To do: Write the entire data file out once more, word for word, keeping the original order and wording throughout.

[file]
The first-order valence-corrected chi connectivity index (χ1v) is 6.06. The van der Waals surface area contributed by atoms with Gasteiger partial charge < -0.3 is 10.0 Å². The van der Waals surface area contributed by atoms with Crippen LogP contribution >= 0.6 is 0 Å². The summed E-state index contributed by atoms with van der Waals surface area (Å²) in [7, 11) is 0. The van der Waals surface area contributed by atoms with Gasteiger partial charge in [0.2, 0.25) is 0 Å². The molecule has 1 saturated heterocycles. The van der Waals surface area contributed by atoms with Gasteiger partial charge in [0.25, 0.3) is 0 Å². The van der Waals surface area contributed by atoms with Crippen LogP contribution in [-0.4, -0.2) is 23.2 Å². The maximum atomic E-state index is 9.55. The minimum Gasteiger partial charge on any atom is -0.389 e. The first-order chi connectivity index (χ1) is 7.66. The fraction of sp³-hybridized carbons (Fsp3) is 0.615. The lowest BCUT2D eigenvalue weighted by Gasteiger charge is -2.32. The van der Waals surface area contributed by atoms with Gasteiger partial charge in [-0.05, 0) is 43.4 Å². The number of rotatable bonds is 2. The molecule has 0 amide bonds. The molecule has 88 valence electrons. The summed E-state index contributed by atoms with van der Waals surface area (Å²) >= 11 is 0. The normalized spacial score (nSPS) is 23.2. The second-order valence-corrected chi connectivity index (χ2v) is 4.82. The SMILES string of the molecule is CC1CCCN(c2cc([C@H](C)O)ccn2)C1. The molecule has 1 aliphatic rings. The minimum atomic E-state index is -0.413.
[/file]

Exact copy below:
The first-order valence-corrected chi connectivity index (χ1v) is 6.06. The van der Waals surface area contributed by atoms with Gasteiger partial charge < -0.3 is 10.0 Å². The van der Waals surface area contributed by atoms with Crippen LogP contribution >= 0.6 is 0 Å². The summed E-state index contributed by atoms with van der Waals surface area (Å²) in [7, 11) is 0. The van der Waals surface area contributed by atoms with Gasteiger partial charge in [0.2, 0.25) is 0 Å². The molecule has 1 saturated heterocycles. The van der Waals surface area contributed by atoms with Gasteiger partial charge in [0.25, 0.3) is 0 Å². The van der Waals surface area contributed by atoms with Crippen LogP contribution in [-0.4, -0.2) is 23.2 Å². The maximum atomic E-state index is 9.55. The minimum Gasteiger partial charge on any atom is -0.389 e. The first-order chi connectivity index (χ1) is 7.66. The fraction of sp³-hybridized carbons (Fsp3) is 0.615. The lowest BCUT2D eigenvalue weighted by Gasteiger charge is -2.32. The van der Waals surface area contributed by atoms with Gasteiger partial charge in [-0.05, 0) is 43.4 Å². The number of rotatable bonds is 2. The molecule has 0 amide bonds. The molecule has 88 valence electrons. The summed E-state index contributed by atoms with van der Waals surface area (Å²) >= 11 is 0. The normalized spacial score (nSPS) is 23.2. The second-order valence-corrected chi connectivity index (χ2v) is 4.82. The SMILES string of the molecule is CC1CCCN(c2cc([C@H](C)O)ccn2)C1. The molecule has 1 aliphatic rings. The minimum atomic E-state index is -0.413.